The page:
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Champaign County Now Issuing Same-Sex Marriage Licenses

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Marissa Meli, 28, and Laura Meli, 27, have been in a relationship for more than eight years, and on Wednesday, Feb. 26, 2014 became the first same-sex couple in Champaign County to get a marriage license.

Marissa Meli, 28, and Laura Meli, 27, have been in a relationship for more than eight years, and on Wednesday, Feb. 26, 2014 became the first same-sex couple in Champaign County to get a marriage license. (Sean Powers/WILL)

Champaign County is the second county in Illinois to start issuing marriage licenses before June 1. That’s when a state law says same-sex couples can marry. 

A federal judge ruled last week that Illinois' same-sex marriage ban is unconstitutional. That ruling applied to Cook County.

But Champaign County Clerk Gordy Hulten said after speaking with the local state’s attorney, he decided same-sex couples in the area can immediately get marriage licenses. Hulten said he's consulted with attorneys and decided if the original law is unconstitutional in Cook County, then it is unconstitutional in Champaign County.

“We worked through this for four or five days including over the weekend, and I’m happy that we were able to be in agreement on a path moving forward," Hulten said. "And we’re confident that what we’re doing is the right thing to do, that it’s legally justifiable, and we’re all very comfortable with this path moving forward.”

Urbana residents Marissa and Laura Meli, both law students at the University of Illinois, were the first same-sex couple in Champaign County to get a marriage license. They have been together for more than eight years, and they say they have been waiting for this day for a long time.

"I can't believe that I'm able to do it in the town where I go to law school, where I've made friends, and where I live, and with the people that I love," Marissa said. "That I have a fully integrated community that's totally accepting of me and my partner and that we have the same rights as everybody else. I feel like things are finally complete in my life."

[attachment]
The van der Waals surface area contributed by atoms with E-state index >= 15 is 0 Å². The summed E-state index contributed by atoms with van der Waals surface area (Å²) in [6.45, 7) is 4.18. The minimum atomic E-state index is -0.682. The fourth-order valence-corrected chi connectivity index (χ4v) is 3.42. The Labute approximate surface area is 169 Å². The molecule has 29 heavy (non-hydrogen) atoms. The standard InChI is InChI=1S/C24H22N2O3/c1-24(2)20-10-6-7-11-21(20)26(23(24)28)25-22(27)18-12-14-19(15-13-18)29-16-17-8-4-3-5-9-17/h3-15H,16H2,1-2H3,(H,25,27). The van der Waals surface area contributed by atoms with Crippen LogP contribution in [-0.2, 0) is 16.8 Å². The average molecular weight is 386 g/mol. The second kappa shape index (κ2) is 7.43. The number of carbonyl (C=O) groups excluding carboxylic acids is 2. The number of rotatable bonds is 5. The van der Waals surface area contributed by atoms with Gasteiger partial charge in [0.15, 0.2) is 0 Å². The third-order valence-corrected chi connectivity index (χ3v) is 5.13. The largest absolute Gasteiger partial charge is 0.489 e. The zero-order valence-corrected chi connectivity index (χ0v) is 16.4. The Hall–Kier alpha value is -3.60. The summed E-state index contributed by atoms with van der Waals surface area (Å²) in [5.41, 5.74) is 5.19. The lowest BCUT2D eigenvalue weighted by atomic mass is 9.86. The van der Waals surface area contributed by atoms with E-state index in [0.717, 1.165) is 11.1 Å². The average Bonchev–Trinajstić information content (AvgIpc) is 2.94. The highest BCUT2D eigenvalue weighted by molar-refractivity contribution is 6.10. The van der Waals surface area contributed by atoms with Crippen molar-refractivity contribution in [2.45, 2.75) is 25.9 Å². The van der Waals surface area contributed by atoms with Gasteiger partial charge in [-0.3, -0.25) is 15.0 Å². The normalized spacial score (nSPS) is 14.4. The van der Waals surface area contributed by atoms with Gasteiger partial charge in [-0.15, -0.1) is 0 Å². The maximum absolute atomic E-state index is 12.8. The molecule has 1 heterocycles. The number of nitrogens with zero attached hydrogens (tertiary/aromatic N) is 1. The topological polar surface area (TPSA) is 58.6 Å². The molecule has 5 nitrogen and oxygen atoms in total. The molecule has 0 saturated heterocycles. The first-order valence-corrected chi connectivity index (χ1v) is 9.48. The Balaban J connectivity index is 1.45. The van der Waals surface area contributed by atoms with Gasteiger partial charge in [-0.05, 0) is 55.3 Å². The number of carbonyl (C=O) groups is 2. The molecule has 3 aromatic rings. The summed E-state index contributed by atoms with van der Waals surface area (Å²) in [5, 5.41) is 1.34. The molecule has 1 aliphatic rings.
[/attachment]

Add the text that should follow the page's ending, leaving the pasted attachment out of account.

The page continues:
Marissa and Laura drove two hours to Chicago on Friday to get a marriage license after a federal judge ruled the state's gay marriage ban was unconstitutional and Cook County couples could wed immediately.

"We hadn't gotten married in Cook County, so I don't know what we'll do with that license," Laura said. "Frame it or something, but we'll be turning this license in and exchanging it for a real marriage."

They have 60 days to use their marriage license. They plan to get married in April, but have a larger wedding later.

Champaign resident Elaine Mitchell said she was surprised and relieved to hear the news on Wednesday that she and her partner, Andrea, can get married after being together for nearly 13 years. They are raising five children, and Mitchell said while she does not know if they’ll get married, she hopes being able to do so leads to other opportunities.

“I’m hoping that this translates into other things; that they start a curriculum in the school that accounts for people who have two moms or two dads," Mitchell said. "You know, so that when it’s Father’s Day or when it’s Mother’s Day my kids have something to bring home. You know what I’m saying? So that it becomes part of our culture. It isn’t something that’s sort of aside and different.” 

Equality Illinois CEO Bernard Cherkasov praised Wednesday's decision.

"Clerk Hulten recognized both the humanity of helping gay and lesbian couples to fulfill their dreams and the legal soundness of following the decision of a federal court that denying marriage licenses was unconstitutional,"  he said.  "It is also significant that the licenses are now available in a Central Illinois county, which is within easy driving distance of not only Champaign-Urbana but also Peoria, Decatur, Springfield, Bloomington-Normal and Danville for couples and their families."

Another downstate Illinois county said it hopes to issue marriage licenses to gay couples earlier than expected. McLean County Clerk Kathy Michael said she hopes to be issuing licenses by the middle of next week.

“It’s legal, if there’s an illness, to be granted a marriage license of same-sex, now," Michael said. "Why would it be delayed ‘till June First, when there are exceptions that are already being made?"

Meanwhile, more than half a dozen central Illinois counties will issue licenses in June when the new same-sex marriage law takes effect. Those counties include Sangamon, Logan, Edgar, Cass, Morgan, Macoupin, Montgomery and Christian.